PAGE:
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Biomarker bill could expand cancer testing

Published By Dayton Daily News on April 25, 2022
Andrea White In The News

Tests to find the right treatment for specific cancers would have to be covered by insurance under a bill recently introduced in the Ohio General Assembly.

House Bill 608 would require biomarker testing to be covered by state-regulated insurance plans, including Medicaid, but only if it meets medical guidelines.

 Biomarkers are signs of disease or genetic mutation that can be spotted in blood or tissue. Tests have been developed to use biomarkers in cancer treatment, identifying treatments specifically effective for types of cancer. 

“It’s amazing, because the drugs that have been developed just target the cancer cells,” state Rep. Andrea White, R-Kettering, said. That can reduce pain and suffering, save on less-effective treatments, and cut the time people are off work, she said.

White and state Rep. Tom West, D-Canton, introduced HB 608 on March 29. It was referred to the House Insurance Committee but has not yet had a hearing. The bill is based on national model legislation that has passed or is being considered in several states, White said.

“I talked with the American Cancer Society Cancer Action Network about this bill,” she said. White said she is talking to all interested parties to address any concerns about it.

“I think it’s a wonderful bill,” said BethAnn Ennis, who credits biomarker testing with literally saving her life.

Ennis, a Reynoldsburg resident who used to live in Centerville, joined a March 31 rally at the Ohio Statehouse in favor of biomarker testing coverage. There she met White, not knowing she was the bill’s cosponsor, and discovered they had many mutual acquaintances.

Ennis said she had excellent insurance, so her testing cost was covered. But that’s not true for everyone.

The cost of biomarker testing can vary widely depending on the type of cancer. But an average cost is $1,700, according to the National Conference of State Legislatures.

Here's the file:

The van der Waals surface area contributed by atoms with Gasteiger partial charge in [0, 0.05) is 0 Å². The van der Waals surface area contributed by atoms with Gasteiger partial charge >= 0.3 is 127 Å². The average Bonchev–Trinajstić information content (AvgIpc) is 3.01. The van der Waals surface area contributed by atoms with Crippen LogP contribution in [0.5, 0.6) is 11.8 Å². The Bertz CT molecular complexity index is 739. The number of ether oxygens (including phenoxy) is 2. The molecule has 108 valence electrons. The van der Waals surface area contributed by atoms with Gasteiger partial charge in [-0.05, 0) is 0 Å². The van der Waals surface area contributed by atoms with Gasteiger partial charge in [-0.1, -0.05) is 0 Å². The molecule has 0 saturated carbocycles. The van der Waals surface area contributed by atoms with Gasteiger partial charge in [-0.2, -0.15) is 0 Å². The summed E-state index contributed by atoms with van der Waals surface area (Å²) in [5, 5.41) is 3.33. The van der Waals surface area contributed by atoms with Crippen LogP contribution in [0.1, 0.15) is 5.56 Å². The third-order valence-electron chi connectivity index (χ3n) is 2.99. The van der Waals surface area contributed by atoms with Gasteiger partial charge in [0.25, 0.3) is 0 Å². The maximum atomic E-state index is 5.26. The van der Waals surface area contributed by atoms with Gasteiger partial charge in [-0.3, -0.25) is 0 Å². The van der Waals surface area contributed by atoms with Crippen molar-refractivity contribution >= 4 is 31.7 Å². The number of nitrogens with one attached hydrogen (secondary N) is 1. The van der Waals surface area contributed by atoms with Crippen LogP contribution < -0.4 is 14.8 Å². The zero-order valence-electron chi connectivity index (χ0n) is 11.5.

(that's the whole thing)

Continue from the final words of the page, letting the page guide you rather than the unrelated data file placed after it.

The cost of cancer drugs can be 200 times that, so using biomarker tests to find the most effective treatment can ultimately save on healthcare costs.

Ennis’ story

About five years ago, Ennis went to the hospital with a persistent sharp pain in her side.

“It was there that it was discovered that I had a large tumor growing on my lung,” she said.

Lung cancer is often not found until it’s already advanced, and that was true of Ennis’ case, she said. But unlike most others, her tumor was sufficiently well-contained that surgery was an option. While she awaited that, an oncologist asked if he could have a tissue sample for his own research, which she agreed to.

“He wanted to biomarker test it,” Ennis said. At the time she didn’t even know what that meant, but the oncologist said it might help her later.

Ennis endured traditional chemotherapy and radiation, and learned from the biomarker testing that her lung cancer involved a very rare mutation. The test pointed doctors to specific new drugs.

“It’s kind of like having a gun in your pocket to hold onto when needed,” she said. “For my type of cancer there’s five targeted therapies out there. With biomarker testing, finding that out really saved my life.”

Ennis made it two years without a recurrence.

“But last August, it came back with a vengeance,” she said. Once again, her cancer was advanced when it was found – stage four. But doctors started her on a drug tailored to her specific mutation.

“Within eight weeks, I had no evidence of disease,” Ennis said.

Patients’ longer lives due to such treatments give researchers time to find additional effective therapies, she said.

“So it’s so important that biomarker testing is available to all,” Ennis said.

Many patients outside Ohio’s major cities may not even know how to ask for biomarker testing, and may not have doctors who suggest it, she said.

Costs and benefits

According to the Cancer Action Network, 73,700 Ohioans will be diagnosed with cancer in 2022, and 25,120 will die from it. Ohio’s cancer death rate is higher than the national average, the group says.

Biomarker testing is considered the modern standard of care for several types of cancer, including lung cancer, White said. But it’s not always covered by insurance plans, so many patients don’t receive it, including half of the lung cancer patients who should, she said.

Covering it would have “very minimal” impact on insurance premiums, a few cents per month per person per month, White said.

Thirty-four Ohio cancer and medical groups support the bill, listed as signatories on an April 11 letter to Insurance Committee members.

“Thirty-seven of the 62 oncology drugs launched in the past five years require or recommend biomarker testing prior to use,” the letter says. A recent study found 78% of Ohioans’ insurance coverage is more restrictive than what’s recommended by National Comprehensive Cancer Network, it says. That often prevents patients from getting biomarker testing because the out-of-pocket cost would be high —especially in poorer and more rural communities, according to the letter.

“I learned about this and I said ‘Sign me up, I want to advocate for this bill,’ ” White said.

White said she’s seeking information from Medicaid and other insurers to find out exactly how often biomarker testing is covered in Ohio, and to figure out how much it might save by identifying the most effective treatments.

“Our hope is that the business case is going to be clearly seen,” White said.

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